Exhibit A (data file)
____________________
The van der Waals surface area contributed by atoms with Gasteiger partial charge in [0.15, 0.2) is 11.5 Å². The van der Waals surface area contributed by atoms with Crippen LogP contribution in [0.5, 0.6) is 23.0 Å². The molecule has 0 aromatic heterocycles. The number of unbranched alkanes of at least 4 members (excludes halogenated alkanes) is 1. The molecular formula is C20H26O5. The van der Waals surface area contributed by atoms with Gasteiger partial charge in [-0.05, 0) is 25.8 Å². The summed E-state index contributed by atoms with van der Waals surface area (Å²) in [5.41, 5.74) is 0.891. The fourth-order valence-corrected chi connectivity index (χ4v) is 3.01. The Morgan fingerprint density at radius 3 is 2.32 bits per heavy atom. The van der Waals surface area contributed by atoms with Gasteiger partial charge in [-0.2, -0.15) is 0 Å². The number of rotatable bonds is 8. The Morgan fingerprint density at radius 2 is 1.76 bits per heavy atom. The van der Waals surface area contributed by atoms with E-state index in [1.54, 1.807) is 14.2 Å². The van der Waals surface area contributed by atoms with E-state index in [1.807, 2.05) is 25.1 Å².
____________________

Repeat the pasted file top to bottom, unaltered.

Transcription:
The van der Waals surface area contributed by atoms with Gasteiger partial charge in [0.15, 0.2) is 11.5 Å². The van der Waals surface area contributed by atoms with Crippen LogP contribution in [0.5, 0.6) is 23.0 Å². The molecule has 0 aromatic heterocycles. The number of unbranched alkanes of at least 4 members (excludes halogenated alkanes) is 1. The molecular formula is C20H26O5. The van der Waals surface area contributed by atoms with Gasteiger partial charge in [-0.05, 0) is 25.8 Å². The summed E-state index contributed by atoms with van der Waals surface area (Å²) in [5.41, 5.74) is 0.891. The fourth-order valence-corrected chi connectivity index (χ4v) is 3.01. The Morgan fingerprint density at radius 3 is 2.32 bits per heavy atom. The van der Waals surface area contributed by atoms with Gasteiger partial charge in [-0.2, -0.15) is 0 Å². The number of rotatable bonds is 8. The Morgan fingerprint density at radius 2 is 1.76 bits per heavy atom. The van der Waals surface area contributed by atoms with E-state index in [1.54, 1.807) is 14.2 Å². The van der Waals surface area contributed by atoms with E-state index in [1.807, 2.05) is 25.1 Å².